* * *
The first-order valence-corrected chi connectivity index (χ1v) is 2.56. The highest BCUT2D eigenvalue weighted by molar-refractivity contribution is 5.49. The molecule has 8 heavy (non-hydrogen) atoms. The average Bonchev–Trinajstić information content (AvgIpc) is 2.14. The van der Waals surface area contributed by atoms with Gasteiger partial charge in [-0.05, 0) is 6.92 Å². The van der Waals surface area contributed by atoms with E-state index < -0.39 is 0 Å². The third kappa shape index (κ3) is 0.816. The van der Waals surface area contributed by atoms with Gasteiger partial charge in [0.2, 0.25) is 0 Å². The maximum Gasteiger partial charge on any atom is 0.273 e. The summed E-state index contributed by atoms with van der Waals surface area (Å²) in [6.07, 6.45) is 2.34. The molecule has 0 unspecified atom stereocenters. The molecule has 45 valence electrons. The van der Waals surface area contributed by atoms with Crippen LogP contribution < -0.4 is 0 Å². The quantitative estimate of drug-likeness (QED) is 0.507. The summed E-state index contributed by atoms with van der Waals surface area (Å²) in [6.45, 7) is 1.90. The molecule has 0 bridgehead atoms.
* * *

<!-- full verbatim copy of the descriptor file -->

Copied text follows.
The first-order valence-corrected chi connectivity index (χ1v) is 2.56. The highest BCUT2D eigenvalue weighted by molar-refractivity contribution is 5.49. The molecule has 8 heavy (non-hydrogen) atoms. The average Bonchev–Trinajstić information content (AvgIpc) is 2.14. The van der Waals surface area contributed by atoms with Gasteiger partial charge in [-0.05, 0) is 6.92 Å². The van der Waals surface area contributed by atoms with E-state index < -0.39 is 0 Å². The third kappa shape index (κ3) is 0.816. The van der Waals surface area contributed by atoms with Gasteiger partial charge in [0.2, 0.25) is 0 Å². The maximum Gasteiger partial charge on any atom is 0.273 e. The summed E-state index contributed by atoms with van der Waals surface area (Å²) in [6.07, 6.45) is 2.34. The molecule has 0 unspecified atom stereocenters. The molecule has 45 valence electrons. The van der Waals surface area contributed by atoms with Crippen LogP contribution < -0.4 is 0 Å². The quantitative estimate of drug-likeness (QED) is 0.507. The summed E-state index contributed by atoms with van der Waals surface area (Å²) in [6.45, 7) is 1.90. The molecule has 0 bridgehead atoms.